Nova School of Business and Economics, CReAM, IZA, and NOVAFRICA
Ana Isabel Costa
Nova School of Business and Economics and NOVAFRICA
Working Paper No 1601
Revised January 2018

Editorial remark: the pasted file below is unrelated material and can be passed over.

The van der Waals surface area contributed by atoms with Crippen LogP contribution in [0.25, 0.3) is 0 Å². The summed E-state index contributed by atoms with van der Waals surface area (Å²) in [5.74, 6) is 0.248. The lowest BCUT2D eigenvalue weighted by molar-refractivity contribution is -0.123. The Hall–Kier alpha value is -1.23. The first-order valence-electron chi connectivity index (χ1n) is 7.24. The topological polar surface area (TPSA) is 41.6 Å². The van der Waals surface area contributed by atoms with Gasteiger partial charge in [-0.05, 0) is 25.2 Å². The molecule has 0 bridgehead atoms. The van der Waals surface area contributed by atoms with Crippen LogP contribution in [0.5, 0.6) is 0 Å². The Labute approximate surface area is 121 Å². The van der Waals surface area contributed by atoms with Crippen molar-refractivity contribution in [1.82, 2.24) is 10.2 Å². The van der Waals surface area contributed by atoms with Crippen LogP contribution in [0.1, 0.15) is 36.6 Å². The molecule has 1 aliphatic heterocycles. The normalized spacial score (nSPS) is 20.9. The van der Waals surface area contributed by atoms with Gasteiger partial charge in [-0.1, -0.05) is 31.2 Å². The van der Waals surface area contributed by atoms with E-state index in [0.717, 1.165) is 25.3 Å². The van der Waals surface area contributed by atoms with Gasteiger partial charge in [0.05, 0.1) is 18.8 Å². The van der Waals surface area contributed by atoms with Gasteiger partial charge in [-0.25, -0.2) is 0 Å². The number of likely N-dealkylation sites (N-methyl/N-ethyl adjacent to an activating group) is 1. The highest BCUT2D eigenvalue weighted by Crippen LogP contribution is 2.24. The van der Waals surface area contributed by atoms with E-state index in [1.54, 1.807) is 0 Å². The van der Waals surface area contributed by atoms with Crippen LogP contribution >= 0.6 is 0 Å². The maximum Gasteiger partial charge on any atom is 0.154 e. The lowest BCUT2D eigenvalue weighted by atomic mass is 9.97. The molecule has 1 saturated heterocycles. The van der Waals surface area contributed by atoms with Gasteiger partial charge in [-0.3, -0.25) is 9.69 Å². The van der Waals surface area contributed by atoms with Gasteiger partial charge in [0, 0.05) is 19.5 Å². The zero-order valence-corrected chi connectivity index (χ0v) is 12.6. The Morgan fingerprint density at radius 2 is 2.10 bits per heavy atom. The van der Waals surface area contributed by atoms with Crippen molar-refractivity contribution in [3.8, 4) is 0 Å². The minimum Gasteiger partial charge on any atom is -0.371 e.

What role do social networks play in determining migrant labor market outcomes? We examine this research question using a random survey of 1500 immigrants living in Ireland. We empirically test the hypothesis that immigrants with more contacts in the host country perform better in the labor market. Our empirical analysis confirms this prediction by focusing broadly on the relationship between migrants’ social networks and a variety of labor market outcomes (namely wages, employment, occupational choice and job security), innovatively relative to the existing literature. We find evidence that having one more close contact person in the host country is associated with an increase of nearly 100 euros in the average monthly net salary, and with a higher probability of having a permanent job contract. Network size also seems to have a positive impact in the probability of migrants entering low-skilled occupations, but no effect on high-skilled occupations. Our data is not strongly supportive of a network size effect on employment. Our results are robust to sample selection and other endogeneity concerns. Overall, this paper expands previous findings in the literature mostly focused on wages and employment, and concludes that networks may also provide job security to immigrants.